New Insights Into Transcriptional Regulation by H-NS

Curr Opin Microbiol. 2008 Apr;11(2):113-20. doi: 10.1016/j.mib.2008.02.011. Epub 2008 Apr 2.

Abstract

H-NS, a nucleoid-associated DNA-binding protein of enteric bacteria, was discovered 35 years ago and subsequently found to exert widespread and highly pleiotropic effects on gene regulation. H-NS binds to high-affinity sites and spreads along adjacent AT-rich DNA to silence transcription. Preferential binding to sequences with higher AT-content than the resident genome allows H-NS to repress the expression of foreign DNA in a process known as 'xenogeneic silencing.' Counter-silencing by a variety of mechanisms facilitates the evolutionary acquisition of horizontally transferred genes and their integration into pre-existing regulatory networks. This review will highlight recent insights into the mechanism and biological importance of H-NS-DNA interactions.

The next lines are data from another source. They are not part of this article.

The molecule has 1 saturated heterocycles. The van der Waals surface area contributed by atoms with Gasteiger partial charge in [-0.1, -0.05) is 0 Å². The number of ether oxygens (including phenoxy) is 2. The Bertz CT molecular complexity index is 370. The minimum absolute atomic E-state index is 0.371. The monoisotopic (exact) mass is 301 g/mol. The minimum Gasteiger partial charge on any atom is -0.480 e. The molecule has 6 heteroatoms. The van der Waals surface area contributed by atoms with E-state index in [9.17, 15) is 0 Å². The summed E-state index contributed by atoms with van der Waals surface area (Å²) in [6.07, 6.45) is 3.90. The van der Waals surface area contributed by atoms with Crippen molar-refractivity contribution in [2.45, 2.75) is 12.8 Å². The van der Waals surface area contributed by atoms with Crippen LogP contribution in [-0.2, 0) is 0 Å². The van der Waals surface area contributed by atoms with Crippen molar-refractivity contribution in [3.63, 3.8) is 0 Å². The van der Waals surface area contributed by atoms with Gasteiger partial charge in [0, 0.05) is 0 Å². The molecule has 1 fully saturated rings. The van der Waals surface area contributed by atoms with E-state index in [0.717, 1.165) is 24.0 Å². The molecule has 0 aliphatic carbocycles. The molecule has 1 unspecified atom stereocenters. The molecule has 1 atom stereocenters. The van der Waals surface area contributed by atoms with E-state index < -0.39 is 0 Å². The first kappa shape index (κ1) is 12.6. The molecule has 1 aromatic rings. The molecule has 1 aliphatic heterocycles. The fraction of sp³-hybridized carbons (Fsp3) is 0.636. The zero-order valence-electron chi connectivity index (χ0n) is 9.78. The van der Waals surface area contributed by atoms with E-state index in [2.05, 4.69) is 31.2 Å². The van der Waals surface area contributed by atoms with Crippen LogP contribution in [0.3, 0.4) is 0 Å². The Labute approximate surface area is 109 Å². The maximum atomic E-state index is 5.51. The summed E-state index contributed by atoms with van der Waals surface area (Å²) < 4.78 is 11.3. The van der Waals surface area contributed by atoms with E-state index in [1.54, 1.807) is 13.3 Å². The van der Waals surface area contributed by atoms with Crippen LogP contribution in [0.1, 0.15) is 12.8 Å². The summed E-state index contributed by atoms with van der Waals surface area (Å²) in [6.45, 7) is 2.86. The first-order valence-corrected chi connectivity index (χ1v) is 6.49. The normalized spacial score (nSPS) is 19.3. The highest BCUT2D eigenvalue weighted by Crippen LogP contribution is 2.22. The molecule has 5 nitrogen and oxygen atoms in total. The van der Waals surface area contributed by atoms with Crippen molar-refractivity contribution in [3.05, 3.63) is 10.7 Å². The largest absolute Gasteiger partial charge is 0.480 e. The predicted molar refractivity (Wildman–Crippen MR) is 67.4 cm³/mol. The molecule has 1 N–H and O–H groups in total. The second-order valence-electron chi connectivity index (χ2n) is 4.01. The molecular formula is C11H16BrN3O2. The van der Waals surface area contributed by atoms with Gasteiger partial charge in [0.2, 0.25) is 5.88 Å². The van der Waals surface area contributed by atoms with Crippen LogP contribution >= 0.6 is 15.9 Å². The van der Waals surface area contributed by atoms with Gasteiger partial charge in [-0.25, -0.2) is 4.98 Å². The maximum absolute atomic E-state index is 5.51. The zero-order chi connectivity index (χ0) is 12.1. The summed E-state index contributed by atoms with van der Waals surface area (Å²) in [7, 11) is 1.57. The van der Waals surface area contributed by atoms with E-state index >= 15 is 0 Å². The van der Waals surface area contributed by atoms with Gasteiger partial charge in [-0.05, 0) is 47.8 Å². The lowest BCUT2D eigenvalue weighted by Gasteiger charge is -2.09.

Publication types

  • Research Support, N.I.H., Extramural
  • Research Support, Non-U.S. Gov't
  • Review

MeSH terms

  • Amino Acid Sequence
  • Bacteria / genetics
  • Bacteria / metabolism*
  • Bacterial Proteins / genetics
  • Bacterial Proteins / metabolism*
  • Base Sequence
  • DNA-Binding Proteins / metabolism*
  • Gene Expression Regulation, Bacterial*
  • Molecular Sequence Data
  • Transcription, Genetic*

Substances

  • Bacterial Proteins
  • DNA-Binding Proteins
  • H-NS protein, bacteria